Global and targeted gene expression and protein content in skeletal muscle of young men following short-term creatine monohydrate supplementation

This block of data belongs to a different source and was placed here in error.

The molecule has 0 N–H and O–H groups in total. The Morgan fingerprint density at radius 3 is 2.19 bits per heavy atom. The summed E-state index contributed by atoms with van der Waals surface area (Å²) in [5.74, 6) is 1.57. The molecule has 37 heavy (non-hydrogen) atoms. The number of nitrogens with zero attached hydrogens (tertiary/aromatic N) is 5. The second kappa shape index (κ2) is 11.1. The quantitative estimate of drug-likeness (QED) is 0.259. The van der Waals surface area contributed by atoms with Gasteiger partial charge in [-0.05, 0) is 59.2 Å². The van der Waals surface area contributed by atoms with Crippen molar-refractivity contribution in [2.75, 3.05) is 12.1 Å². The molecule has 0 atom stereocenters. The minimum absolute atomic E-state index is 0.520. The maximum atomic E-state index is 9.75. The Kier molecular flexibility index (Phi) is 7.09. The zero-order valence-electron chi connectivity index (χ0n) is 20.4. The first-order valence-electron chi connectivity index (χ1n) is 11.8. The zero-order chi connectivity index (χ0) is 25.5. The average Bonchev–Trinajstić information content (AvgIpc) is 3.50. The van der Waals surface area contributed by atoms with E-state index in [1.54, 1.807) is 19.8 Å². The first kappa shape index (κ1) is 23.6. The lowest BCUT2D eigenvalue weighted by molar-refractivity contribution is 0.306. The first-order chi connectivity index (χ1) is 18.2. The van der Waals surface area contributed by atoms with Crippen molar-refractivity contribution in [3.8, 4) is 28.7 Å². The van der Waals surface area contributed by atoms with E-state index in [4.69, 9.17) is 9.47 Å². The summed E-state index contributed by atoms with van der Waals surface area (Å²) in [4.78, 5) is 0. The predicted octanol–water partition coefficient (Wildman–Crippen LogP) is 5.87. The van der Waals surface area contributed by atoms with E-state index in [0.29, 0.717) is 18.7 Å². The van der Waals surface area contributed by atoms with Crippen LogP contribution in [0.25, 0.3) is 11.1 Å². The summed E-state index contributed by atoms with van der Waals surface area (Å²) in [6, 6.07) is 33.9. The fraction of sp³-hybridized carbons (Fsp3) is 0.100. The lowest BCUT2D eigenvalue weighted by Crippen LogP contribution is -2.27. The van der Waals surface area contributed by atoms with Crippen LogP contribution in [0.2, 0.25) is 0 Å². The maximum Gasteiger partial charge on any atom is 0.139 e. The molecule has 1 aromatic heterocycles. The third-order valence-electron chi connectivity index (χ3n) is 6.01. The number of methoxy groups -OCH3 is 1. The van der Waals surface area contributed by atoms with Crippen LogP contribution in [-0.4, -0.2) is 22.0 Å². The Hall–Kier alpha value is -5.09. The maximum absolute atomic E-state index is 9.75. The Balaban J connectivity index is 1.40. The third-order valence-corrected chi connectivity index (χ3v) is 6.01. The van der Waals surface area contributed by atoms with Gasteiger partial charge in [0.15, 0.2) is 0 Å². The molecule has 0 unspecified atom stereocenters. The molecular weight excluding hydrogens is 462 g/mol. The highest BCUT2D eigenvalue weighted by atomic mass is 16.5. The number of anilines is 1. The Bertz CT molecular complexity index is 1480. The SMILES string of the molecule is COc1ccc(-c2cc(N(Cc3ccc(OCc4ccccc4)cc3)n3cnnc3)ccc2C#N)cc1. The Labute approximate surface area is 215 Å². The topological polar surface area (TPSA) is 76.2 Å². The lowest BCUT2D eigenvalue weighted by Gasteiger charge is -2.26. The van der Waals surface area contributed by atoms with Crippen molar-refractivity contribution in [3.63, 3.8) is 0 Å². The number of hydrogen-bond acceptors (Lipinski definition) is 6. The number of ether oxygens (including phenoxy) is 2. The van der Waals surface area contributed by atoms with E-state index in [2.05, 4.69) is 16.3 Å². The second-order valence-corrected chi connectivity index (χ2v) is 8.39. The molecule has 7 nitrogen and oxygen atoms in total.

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Creatine monohydrate (CrM) supplementation has been shown to increase fat-free mass and muscle power output possibly via cell swelling. Little is known about the cellular response to CrM. We investigated the effect of short-term CrM supplementation on global and targeted mRNA expression and protein content in human skeletal muscle. In a randomized, placebo-controlled, crossover, double-blind design, 12 young, healthy, nonobese men were supplemented with either a placebo (PL) or CrM (loading phase, 20 g/day x 3 days; maintenance phase, 5 g/day x 7 days) for 10 days. Following a 28-day washout period, subjects were put on the alternate supplementation for 10 days. Muscle biopsies of the vastus lateralis were obtained and were assessed for mRNA expression (cDNA microarrays + real-time PCR) and protein content (Kinetworks KPKS 1.0 Protein Kinase screen). CrM supplementation significantly increased fat-free mass, total body water, and body weight of the participants (P < 0.05). Also, CrM supplementation significantly upregulated (1.3- to 5.0-fold) the mRNA content of genes and protein content of kinases involved in osmosensing and signal transduction, cytoskeleton remodeling, protein and glycogen synthesis regulation, satellite cell proliferation and differentiation, DNA replication and repair, RNA transcription control, and cell survival. We are the first to report this large-scale gene expression in the skeletal muscle with short-term CrM supplementation, a response that suggests changes in cellular osmolarity.
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